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OGH and BRMC Add High Tech Weapons to Combat Hospital Infections

Posted on: 11/10/2015

Bradford Regional Medical Center (BRMC) and Olean General Hospital (OGH), member hospitals of Upper Allegheny Health System, have acquired the latest in advanced ultraviolet technology to create a safer environment for patients and staff.

The newly purchased Clorox Healthcare Optimum-UV System has been deployed at both hospitals. The system is designed to help neutralize persistent infection causing pathogens (germs), including Clostridium difficile (C. difficile) and Methicillin-resistant Staphylococcus aureus, more commonly known as MRSA.  BRMC and OGH are the first hospitals in the Western New York and Northwestern Pennsylvania to have the new system.

The Optimum-UV System is a six foot high mobile light tower, which is placed in an unoccupied room and bathes surface areas with intense ultraviolet light for several minutes to inactivate pathogens on surface areas.  The intense ultraviolet light damages the DNA of micro-organisms, in effect, neutralizing them. As a safety precaution, motion detectors on the tower cause it to shut down if there is any movement or if anyone enters the room during operation. Hospital officials point out that the technology is designed to supplement, not replace, manual surface disinfection in the hospital.

“One of the most difficult challenges for hospitals across the country is combatting Hospital Acquired Infections (HAI),” said Timothy J. Finan, President and CEO of Upper Allegheny Health System. “We place a high priority on disinfecting our hospitals and we are extremely proud of our efforts to keep our hospitals clean.”

“However, over the years, newly emerging, and more resistant micro-organisms have made it more difficult for hospitals to keep HAI in check.  Some organisms can survive on surfaces for months.” Finan explained. “This new technology adds an extra layer of protection to our prevention efforts and gives us one more weapon in battling HAI.”

Employees at both hospitals named the new robots. In a contest at Olean General Hospital, employees chose the names “Violet” and “Dr. Kilgerm”. The new robot at Bradford Regional Medical Center was named Rosie, after the famous housekeeping robot of the cartoon sitcom “The Jetsons”.

Finan pointed out that both hospitals have engaged in a number of other initiatives to improve patient safety. “We are proud of our safety scores at both hospitals and have been working diligently to reduce harm events and enhance safety,” Finan said.  “OGH and BRMC have received recognition for excellence in patient safety and our employees are doing a great job. We have invested in programs, our people and new technology.”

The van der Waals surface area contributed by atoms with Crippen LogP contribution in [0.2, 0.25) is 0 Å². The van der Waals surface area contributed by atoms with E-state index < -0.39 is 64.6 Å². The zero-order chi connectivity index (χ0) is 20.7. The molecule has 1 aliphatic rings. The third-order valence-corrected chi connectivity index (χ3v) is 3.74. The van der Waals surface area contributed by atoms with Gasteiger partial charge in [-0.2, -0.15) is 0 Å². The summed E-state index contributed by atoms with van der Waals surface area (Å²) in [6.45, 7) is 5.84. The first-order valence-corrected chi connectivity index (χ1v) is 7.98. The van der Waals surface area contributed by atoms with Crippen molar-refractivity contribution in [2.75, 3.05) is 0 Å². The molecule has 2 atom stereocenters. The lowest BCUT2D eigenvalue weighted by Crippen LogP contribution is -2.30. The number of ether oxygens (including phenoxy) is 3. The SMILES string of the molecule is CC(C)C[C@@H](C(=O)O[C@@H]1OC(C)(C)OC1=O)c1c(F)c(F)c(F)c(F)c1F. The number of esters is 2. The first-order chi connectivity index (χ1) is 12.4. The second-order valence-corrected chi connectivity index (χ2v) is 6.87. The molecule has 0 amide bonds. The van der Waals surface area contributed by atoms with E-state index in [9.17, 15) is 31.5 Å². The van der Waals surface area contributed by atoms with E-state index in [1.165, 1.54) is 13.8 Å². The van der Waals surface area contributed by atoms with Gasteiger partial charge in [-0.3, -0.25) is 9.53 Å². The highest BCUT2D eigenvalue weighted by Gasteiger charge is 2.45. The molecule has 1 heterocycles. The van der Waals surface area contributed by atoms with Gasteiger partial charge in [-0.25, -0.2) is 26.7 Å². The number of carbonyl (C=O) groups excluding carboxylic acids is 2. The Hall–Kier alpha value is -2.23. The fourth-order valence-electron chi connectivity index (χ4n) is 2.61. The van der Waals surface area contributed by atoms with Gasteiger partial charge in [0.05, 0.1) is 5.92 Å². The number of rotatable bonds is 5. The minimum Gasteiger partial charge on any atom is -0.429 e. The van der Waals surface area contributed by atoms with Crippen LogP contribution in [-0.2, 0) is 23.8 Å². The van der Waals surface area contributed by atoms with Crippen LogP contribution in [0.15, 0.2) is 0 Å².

“On October 28, Olean General earned an ‘A’ for hospital safety in a hospital quality rating by The Leapfrog Group, a national, independent non-profit rating organization which measures quality and safety in U.S. hospitals,” Finan said. Olean General Hospital was only one of three hospitals in Western New York to receive an ‘A’ grade.

Last year, OGH and BRMC introduced a “Culture of Safety” initiative to ramp up awareness and engage employees in putting a laser focus on harm prevention and patient safety. “Both hospitals now publish their patient harm event status daily for all employees to see on the employee intranet page,” Finan said.  “We want our employees and physicians to know where we stand on a day-to-day basis regarding harm prevention.  We believe we are one of only a few hospitals in the nation to take this step.”

More than 100 OGH and BRMC employees are now engaged as “Safety Champions”.  “These are employees who volunteered to act as advisors, trainers, observers and mentors, engaging staff at every level and creating energy in our efforts to improve safety performance,” Finan said.  “They have gone through training, participate in our safety committees and have input into efforts to enhance patient safety.”

As the third piece, OGH and BRMC ask patients to become more active in advocating for their care. “The Speak Up” initiative encourages patients to communicate actively with staff who are caring for them,” Finan said.  “At the time of registration we furnish all patients with a list of suggested questions to ask staff as another measure to ensure safety.”

“It is the first obligation of every employee to do everything within their power to ensure every patient has a safe experience,” he said.  “We need to strive for perfection with every patient interaction.” Finan said.  “Nothing less is acceptable,” he said.

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